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Posts Tagged ‘petroglyphs’

Gila Bend isn’t a particular hotspot for travelers on Interstate 8 through Southwest Arizona. We stayed there in the late 80s in a typical roadside motel. Like many always hard-up desert towns, Gila Bend seemed in a chronic state of poor economic health. Besides boarded up buildings along the main drag, all that was memorable about that stay was that at 10:00 pm it was 109°. When we went out through the motel’s automatic glass doors, the heat was startling, like stepping into the stove to check something broiling.

At Painted Rock

At Painted Rock © SR Euston

So this month when we exited I-8 just west of Gila Bend to visit the Bureau of Land Management’s (BLM) Petroglyph Painted Rock Site and Campground we didn’t know what we were about to stumble on.

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Petroglyphs © SR Euston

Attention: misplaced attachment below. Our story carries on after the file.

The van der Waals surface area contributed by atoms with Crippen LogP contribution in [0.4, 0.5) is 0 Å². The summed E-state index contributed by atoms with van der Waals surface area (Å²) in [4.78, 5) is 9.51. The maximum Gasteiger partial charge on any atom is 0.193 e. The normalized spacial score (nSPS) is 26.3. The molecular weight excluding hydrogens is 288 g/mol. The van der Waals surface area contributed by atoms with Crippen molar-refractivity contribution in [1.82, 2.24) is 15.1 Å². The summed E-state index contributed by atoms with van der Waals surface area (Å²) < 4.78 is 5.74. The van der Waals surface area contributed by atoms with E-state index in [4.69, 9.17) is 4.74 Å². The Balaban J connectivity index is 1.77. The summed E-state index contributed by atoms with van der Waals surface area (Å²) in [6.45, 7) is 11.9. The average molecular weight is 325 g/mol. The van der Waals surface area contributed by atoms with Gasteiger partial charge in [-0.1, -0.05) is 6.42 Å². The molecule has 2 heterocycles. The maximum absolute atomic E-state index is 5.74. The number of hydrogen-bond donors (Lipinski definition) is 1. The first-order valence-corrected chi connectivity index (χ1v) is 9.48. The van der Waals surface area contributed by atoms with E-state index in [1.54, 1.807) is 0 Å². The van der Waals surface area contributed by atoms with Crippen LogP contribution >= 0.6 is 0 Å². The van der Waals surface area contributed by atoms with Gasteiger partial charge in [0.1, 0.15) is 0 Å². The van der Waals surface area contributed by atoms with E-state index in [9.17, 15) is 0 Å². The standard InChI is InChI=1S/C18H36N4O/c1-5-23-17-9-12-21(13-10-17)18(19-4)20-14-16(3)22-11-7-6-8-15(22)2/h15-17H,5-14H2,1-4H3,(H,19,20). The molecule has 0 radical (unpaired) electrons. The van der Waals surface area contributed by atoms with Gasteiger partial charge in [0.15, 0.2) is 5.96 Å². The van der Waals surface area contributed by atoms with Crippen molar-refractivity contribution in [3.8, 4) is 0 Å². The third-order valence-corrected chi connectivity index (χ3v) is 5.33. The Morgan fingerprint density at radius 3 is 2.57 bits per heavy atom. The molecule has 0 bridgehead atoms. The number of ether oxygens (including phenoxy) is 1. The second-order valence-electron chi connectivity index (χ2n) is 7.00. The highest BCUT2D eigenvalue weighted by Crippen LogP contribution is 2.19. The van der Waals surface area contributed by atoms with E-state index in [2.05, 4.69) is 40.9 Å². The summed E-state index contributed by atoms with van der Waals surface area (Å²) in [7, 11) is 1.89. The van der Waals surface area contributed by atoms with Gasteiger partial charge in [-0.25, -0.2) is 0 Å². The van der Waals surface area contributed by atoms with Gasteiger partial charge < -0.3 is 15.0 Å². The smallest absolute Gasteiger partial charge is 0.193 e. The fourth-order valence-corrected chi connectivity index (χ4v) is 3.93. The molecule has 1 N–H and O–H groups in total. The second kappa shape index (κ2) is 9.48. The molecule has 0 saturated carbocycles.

The petroglyph site itself is an easily accessible jumble of rocks covered with over 800 symbols and pictures chipped out of the black basalt which overlays a granite outcrop. A short trail takes visitors around the mound and allows for up close viewing of the rock art. There is an adjacent dry campground with pit toilets, and for folks seeking desert isolation, a half-full campground and clear night skies this is just the ticket. It may not be as extensive as New Mexico’s Petroglyph National Monument or Three Rivers BLM site or Utah’s Newspaper Rock, but it is a remarkable agglomeration of mazes, natural symbols like lightning and the sun, animals, and stylized people that make it a fascinating concentration of southwest petroglyph art.